Friday, June 20, 2014

War--When Will We Ever Learn?

photo by lightsqueeze/ / flickr
Where have all the young men            gone? 
Where have all the young men            gone?
When will we ever learn?
When will we ever learn?"
       --Folk Song  

As the war in Iraq is heating up yet again—it’s time to ponder what we ought to do. It is heart breaking to see that troubled land still in total disarray and chaos. People there have not known anything their whole lives but war and terror and bloodshed and death.

Funny—but the same people who led the charge for war in 2003 are at it again. The newspapers reports and the pundits are everywhere saying we should or we shouldn’t move our troops back into Iraq. The loudest voices seem to be saying should.

Colin Powell said once of the Iraq war: “If you break it you buy it.” Well—we certainly broke it and unfortunately we bought it. Estimates are that we have spent at least 1 trillion dollars on that war. That does not include the heartbreaking-human factor.  Nicholas Kristof writes: That 1 trillion dollars "is a $35,000 tax on the average American household. The total would be enough to ensure that all children could attend preschool in the United States, that most people with AIDS worldwide could receive treatment, and that every child worldwide could attend school—for the next 83 years. Instead, we financed a futile war that was like a Mobius strip, bringing us right back to an echo of where we started.”  The rest of the article is worth reading.

We cannot afford to help re-break Iraq. We have nearly bankrupted ourselves already in the trying.  Reports say that 500,000 Iraqi lives have been lost or broken. We have send back home 4,500 flag-draped caskets. Speaking of the rants toward the VA—most rightly deserved--the poor soldiers broken and wounded and their families have gotten lost in the shuffle. As we think of that terrible expression “boots on the ground” we need to remember all those that have come home that will never be the way they were when young and hopeful they served for us.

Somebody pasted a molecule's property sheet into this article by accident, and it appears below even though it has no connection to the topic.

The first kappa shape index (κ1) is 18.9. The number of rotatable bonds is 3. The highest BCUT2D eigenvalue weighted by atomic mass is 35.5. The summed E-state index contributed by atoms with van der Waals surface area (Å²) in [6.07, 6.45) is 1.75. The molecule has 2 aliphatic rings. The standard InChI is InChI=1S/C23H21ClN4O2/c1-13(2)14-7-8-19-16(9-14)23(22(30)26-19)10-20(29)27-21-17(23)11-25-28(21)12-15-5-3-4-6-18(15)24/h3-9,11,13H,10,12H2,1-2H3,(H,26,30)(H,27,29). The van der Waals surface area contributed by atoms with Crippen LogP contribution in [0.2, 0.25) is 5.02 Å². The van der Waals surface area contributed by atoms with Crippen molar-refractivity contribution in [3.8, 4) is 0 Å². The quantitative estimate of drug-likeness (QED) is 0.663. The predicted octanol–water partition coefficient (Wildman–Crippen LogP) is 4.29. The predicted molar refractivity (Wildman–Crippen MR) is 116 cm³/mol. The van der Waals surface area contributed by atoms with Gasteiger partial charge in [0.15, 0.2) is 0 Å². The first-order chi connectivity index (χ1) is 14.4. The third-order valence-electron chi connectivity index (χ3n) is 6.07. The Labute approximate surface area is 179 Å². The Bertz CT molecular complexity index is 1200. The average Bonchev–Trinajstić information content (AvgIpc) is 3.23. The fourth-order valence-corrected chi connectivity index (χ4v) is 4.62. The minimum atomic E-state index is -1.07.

At the beginning of the Gulf War in 2003—we were in Oxford for a month. Protests were running high. I think they must have remembered their parents mostly talking about the bombs that fell on London and other parts of England for over 70 days. But what I remember is the window of a little row house I passed by. On one of the panes were these words: “War is not the way.” As the old protest song is still haunting: 'When will we ever learn...when will we ever learn?”

Iraq Memorial outside Boston Church
photo by Dixie Lawrence / flickr

--Roger Lovette /

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